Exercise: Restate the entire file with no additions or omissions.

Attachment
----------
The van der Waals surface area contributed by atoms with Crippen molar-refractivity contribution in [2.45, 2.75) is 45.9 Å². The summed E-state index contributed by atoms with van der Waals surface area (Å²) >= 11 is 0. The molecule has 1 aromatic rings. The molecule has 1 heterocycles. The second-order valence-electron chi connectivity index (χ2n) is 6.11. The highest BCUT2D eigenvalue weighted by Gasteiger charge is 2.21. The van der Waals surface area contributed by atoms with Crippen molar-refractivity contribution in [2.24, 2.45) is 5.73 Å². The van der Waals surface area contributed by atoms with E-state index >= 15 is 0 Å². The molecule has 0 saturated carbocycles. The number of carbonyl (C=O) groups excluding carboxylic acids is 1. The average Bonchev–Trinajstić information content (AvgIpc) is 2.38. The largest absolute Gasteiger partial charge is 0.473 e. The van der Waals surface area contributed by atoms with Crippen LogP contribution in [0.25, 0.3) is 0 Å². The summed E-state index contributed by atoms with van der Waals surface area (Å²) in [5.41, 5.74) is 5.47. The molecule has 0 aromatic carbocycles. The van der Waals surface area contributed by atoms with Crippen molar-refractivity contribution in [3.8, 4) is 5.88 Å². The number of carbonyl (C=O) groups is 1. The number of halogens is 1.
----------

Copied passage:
The van der Waals surface area contributed by atoms with Crippen molar-refractivity contribution in [2.45, 2.75) is 45.9 Å². The summed E-state index contributed by atoms with van der Waals surface area (Å²) >= 11 is 0. The molecule has 1 aromatic rings. The molecule has 1 heterocycles. The second-order valence-electron chi connectivity index (χ2n) is 6.11. The highest BCUT2D eigenvalue weighted by Gasteiger charge is 2.21. The van der Waals surface area contributed by atoms with Crippen molar-refractivity contribution in [2.24, 2.45) is 5.73 Å². The van der Waals surface area contributed by atoms with E-state index >= 15 is 0 Å². The molecule has 0 saturated carbocycles. The number of carbonyl (C=O) groups excluding carboxylic acids is 1. The average Bonchev–Trinajstić information content (AvgIpc) is 2.38. The largest absolute Gasteiger partial charge is 0.473 e. The van der Waals surface area contributed by atoms with Crippen LogP contribution in [0.25, 0.3) is 0 Å². The summed E-state index contributed by atoms with van der Waals surface area (Å²) in [5.41, 5.74) is 5.47. The molecule has 0 aromatic carbocycles. The van der Waals surface area contributed by atoms with Crippen molar-refractivity contribution in [3.8, 4) is 5.88 Å². The number of carbonyl (C=O) groups is 1. The number of halogens is 1.